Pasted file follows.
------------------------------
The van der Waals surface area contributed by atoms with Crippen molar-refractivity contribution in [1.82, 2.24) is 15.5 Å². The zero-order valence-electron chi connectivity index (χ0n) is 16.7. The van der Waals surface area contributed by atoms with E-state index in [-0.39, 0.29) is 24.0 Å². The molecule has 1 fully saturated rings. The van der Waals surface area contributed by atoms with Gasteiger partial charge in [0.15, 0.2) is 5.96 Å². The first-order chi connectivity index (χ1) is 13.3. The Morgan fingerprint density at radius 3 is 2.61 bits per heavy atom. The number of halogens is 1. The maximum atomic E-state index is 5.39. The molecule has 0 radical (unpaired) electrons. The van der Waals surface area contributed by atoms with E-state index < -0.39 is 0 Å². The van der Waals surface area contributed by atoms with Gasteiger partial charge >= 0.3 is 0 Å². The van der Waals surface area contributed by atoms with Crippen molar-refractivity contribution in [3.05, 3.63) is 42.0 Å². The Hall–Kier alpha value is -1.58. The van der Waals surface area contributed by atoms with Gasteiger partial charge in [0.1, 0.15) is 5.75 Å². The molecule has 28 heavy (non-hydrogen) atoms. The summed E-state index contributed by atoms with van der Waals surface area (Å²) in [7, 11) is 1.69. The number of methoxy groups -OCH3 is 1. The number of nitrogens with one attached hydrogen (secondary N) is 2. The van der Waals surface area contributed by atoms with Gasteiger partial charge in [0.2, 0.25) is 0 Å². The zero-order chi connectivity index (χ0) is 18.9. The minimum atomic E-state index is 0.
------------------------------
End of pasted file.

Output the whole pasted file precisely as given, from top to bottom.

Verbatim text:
The van der Waals surface area contributed by atoms with Crippen molar-refractivity contribution in [1.82, 2.24) is 15.5 Å². The zero-order valence-electron chi connectivity index (χ0n) is 16.7. The van der Waals surface area contributed by atoms with E-state index in [-0.39, 0.29) is 24.0 Å². The molecule has 1 fully saturated rings. The van der Waals surface area contributed by atoms with Gasteiger partial charge in [0.15, 0.2) is 5.96 Å². The first-order chi connectivity index (χ1) is 13.3. The Morgan fingerprint density at radius 3 is 2.61 bits per heavy atom. The number of halogens is 1. The maximum atomic E-state index is 5.39. The molecule has 0 radical (unpaired) electrons. The van der Waals surface area contributed by atoms with E-state index < -0.39 is 0 Å². The van der Waals surface area contributed by atoms with Gasteiger partial charge >= 0.3 is 0 Å². The van der Waals surface area contributed by atoms with Crippen molar-refractivity contribution in [3.05, 3.63) is 42.0 Å². The Hall–Kier alpha value is -1.58. The van der Waals surface area contributed by atoms with Gasteiger partial charge in [0.1, 0.15) is 5.75 Å². The molecule has 28 heavy (non-hydrogen) atoms. The summed E-state index contributed by atoms with van der Waals surface area (Å²) in [7, 11) is 1.69. The number of methoxy groups -OCH3 is 1. The number of nitrogens with one attached hydrogen (secondary N) is 2. The van der Waals surface area contributed by atoms with Gasteiger partial charge in [0.2, 0.25) is 0 Å². The zero-order chi connectivity index (χ0) is 18.9. The minimum atomic E-state index is 0.